Understanding the Politburo (and Standing Committee) of the Communist Party of China


Those who believe political leadership structures “sound” too bureaucratic in the West should perhaps sit down before reading up on how things work in China, because the “first contact” moment might be quite shocking. On the other hand, those who grew up in communist or formerly communist nations (yours truly, for example, who grew up in post-communist Eastern Europe) will understand these structures all too well.

Indeed, you find many particularities associated with communist regimes of the past in China. As far as the Politburo is concerned (the Central Politburo of the Communist Party of China or to be even more formal, the Political Bureau of the CPC Central Committee), however, it is worth pointing out that power being centralized when it comes to the so-called Politburo Standing Committee represents a particularity.

To keep things (somewhat) simple, the Politburo (for the sake of preserving what little sanity we have left, we will use this one-word term moving forward) consists of 25 individuals, the most influential members of the Communist Party of China. Technically speaking, the Central Committee is the entity which elects Politburo members. In more practical terms, however, the equation seems to be a bit more incestuous, in that members are chosen through deliberations between existing as well as retired members.

What is the Politburo Standing Committee or, to use more pompous terminology, the Standing Committee of the Central Political Bureau of the Communist Party of China (quite a mouthful)? Let’s just say that while the Politburo consists of the elite (25) members of the Communist Party of China, the Politburo Standing Committee consists of the elite among the elite. At this point in time, there are 7 Politburo Standing Committee members, a figure which can fluctuate between 5 and 11.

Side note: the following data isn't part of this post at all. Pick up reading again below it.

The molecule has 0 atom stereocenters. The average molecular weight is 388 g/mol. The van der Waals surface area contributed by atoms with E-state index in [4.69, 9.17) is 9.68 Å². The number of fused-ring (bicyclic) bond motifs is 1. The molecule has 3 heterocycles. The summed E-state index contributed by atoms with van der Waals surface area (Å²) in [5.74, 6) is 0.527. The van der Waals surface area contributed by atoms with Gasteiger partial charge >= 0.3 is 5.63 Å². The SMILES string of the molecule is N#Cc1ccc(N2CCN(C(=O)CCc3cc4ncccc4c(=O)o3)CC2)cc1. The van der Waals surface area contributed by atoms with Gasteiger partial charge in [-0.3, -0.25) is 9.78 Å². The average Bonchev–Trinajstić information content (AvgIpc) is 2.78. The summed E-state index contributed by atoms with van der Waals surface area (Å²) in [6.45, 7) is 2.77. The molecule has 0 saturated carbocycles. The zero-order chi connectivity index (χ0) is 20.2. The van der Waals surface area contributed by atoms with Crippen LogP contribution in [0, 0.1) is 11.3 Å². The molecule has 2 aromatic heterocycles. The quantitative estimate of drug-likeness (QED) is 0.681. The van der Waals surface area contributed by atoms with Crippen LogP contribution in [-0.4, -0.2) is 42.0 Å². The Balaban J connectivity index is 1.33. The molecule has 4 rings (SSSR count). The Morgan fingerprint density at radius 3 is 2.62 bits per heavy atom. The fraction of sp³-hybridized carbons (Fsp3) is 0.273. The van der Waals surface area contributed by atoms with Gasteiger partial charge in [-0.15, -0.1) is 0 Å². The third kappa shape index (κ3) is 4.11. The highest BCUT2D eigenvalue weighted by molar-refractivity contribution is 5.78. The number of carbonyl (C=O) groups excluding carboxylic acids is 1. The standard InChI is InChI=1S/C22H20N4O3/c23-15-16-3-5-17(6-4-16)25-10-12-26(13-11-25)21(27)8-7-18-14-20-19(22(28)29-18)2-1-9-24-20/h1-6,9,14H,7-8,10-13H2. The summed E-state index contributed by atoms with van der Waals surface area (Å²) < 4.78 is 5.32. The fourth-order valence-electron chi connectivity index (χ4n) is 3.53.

In terms of subordination… let’s just say things are tricky. Once again, technically speaking, the Politburo Standing Committee is supposed to answer to the Politburo, which itself formally answers to the Central Committee. In practice, however, that is definitely not the case, with the Politburo Standing Committee overshadowing the two other entities in terms of influence.

We need to understand that just like when it comes to many other aspects pertaining to China and how things are handled in China, “indirect” is the operative word. Observers who are expecting the members of the Politburo and/or the Politburo Standing Committee to have clearly-defined let’s say executive responsibilities (in other words, observers who expect the two entities to revolve around directly handling key aspects) end up being surprised when they realize that clarity is… well, lacking.

Many of the internal workings of the two are not exactly known to the public and therefore subject to speculation. Suffice it to say that the power of the two lies in the fact that its members occupy various other positions within the Chinese administrative system. Key positions, of course. Think of them as political gatherings of the CPC elite, which may not be the most precise description out there but is close enough.

Moving on to the present, here are the seven members of China’s 19th Politburo Standing Committee, revealed during the First Plenum of China’s 19th Central Committee back in October of 2017:

… needless to say, the seven previously-mentioned individuals are also simple Politburo members, with the other Politburo members being:

  • Ding Xuexiang
  • Wang Chen
  • Liu He
  • Xu Qiliang
  • Sun Chunlan
  • Li Xi
  • Li Qiang
  • Li Hongzhong
  • Yang Jiechi
  • Yang Xiaodu
  • Zhang Youxia
  • Chen Xi
  • Chen Quanguo
  • Chen Min’er
  • Hu Chunhua
  • Guo Shengkun
  • Huang Kunming
  • Cai Qi

It is worth noting that at various points throughout the history of the People’s Republic of China, the Politburo and the Politburo Standing Committee had occasional let’s call them hiccups. For example, the Politburo Standing Committee wasn’t anywhere near as influential as today during Mao Zedong’s Cultural Revolution days. The same way, the Politburo was overpowered during the Hu Yaobang days, with the entity overpowering it being the Secretariat of the Communist Party of China Central Committee, a state of affairs that was no longer valid as of 1987.

As complex to the point of unnecessarily complex as it may seem, there is let’s say method behind this madness. To someone who is accustomed to the (more) transparent manner in which policy is shaped in the West, this entire situation may very well seem disheartening. Whether or not you personally agree with the Politburo / Politburo Standing Committee approach, the situation is what it is and as an investor who is interested in gaining exposure to Chinese assets, it is just something you have to deal with.

After conducting business in China for over 13 years, the ChinaFund.com team learned a thing or two about the particularities of the system. If you will, we have so you do not have to, should you choose to hire us as consultants. To find out more about this service, access our Consulting section or to get in touch directly by leaving a message, visit the Contact section of ChinaFund.com.

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